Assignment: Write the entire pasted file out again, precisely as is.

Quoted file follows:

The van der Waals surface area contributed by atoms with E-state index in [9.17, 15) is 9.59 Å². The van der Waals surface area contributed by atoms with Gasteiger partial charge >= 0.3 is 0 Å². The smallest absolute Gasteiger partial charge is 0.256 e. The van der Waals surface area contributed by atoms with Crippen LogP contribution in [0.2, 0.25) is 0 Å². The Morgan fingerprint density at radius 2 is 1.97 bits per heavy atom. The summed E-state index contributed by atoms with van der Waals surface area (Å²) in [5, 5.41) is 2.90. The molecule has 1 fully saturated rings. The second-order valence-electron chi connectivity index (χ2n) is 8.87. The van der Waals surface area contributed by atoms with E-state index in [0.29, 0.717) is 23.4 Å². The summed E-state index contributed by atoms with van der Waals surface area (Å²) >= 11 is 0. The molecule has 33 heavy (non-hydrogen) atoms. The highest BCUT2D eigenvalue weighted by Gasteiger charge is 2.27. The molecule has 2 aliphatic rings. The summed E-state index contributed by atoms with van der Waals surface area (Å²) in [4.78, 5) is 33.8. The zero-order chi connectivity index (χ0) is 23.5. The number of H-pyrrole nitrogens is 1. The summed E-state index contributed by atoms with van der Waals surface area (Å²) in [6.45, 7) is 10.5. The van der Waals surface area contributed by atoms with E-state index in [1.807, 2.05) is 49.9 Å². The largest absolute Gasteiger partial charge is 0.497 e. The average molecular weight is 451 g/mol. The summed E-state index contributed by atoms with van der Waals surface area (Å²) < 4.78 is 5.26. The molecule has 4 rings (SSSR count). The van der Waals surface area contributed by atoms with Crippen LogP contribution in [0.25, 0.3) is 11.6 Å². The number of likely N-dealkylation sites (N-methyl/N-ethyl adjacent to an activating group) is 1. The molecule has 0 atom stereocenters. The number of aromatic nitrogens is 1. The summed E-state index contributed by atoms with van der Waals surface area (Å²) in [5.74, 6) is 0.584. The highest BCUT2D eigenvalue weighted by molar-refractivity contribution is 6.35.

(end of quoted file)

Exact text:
The van der Waals surface area contributed by atoms with E-state index in [9.17, 15) is 9.59 Å². The van der Waals surface area contributed by atoms with Gasteiger partial charge >= 0.3 is 0 Å². The smallest absolute Gasteiger partial charge is 0.256 e. The van der Waals surface area contributed by atoms with Crippen LogP contribution in [0.2, 0.25) is 0 Å². The Morgan fingerprint density at radius 2 is 1.97 bits per heavy atom. The summed E-state index contributed by atoms with van der Waals surface area (Å²) in [5, 5.41) is 2.90. The molecule has 1 fully saturated rings. The second-order valence-electron chi connectivity index (χ2n) is 8.87. The van der Waals surface area contributed by atoms with E-state index in [0.29, 0.717) is 23.4 Å². The summed E-state index contributed by atoms with van der Waals surface area (Å²) >= 11 is 0. The molecule has 33 heavy (non-hydrogen) atoms. The highest BCUT2D eigenvalue weighted by Gasteiger charge is 2.27. The molecule has 2 aliphatic rings. The summed E-state index contributed by atoms with van der Waals surface area (Å²) in [4.78, 5) is 33.8. The zero-order chi connectivity index (χ0) is 23.5. The number of H-pyrrole nitrogens is 1. The summed E-state index contributed by atoms with van der Waals surface area (Å²) in [6.45, 7) is 10.5. The van der Waals surface area contributed by atoms with E-state index in [1.807, 2.05) is 49.9 Å². The largest absolute Gasteiger partial charge is 0.497 e. The average molecular weight is 451 g/mol. The summed E-state index contributed by atoms with van der Waals surface area (Å²) < 4.78 is 5.26. The molecule has 4 rings (SSSR count). The van der Waals surface area contributed by atoms with Crippen LogP contribution in [0.25, 0.3) is 11.6 Å². The number of likely N-dealkylation sites (N-methyl/N-ethyl adjacent to an activating group) is 1. The molecule has 0 atom stereocenters. The number of aromatic nitrogens is 1. The summed E-state index contributed by atoms with van der Waals surface area (Å²) in [5.74, 6) is 0.584. The highest BCUT2D eigenvalue weighted by molar-refractivity contribution is 6.35.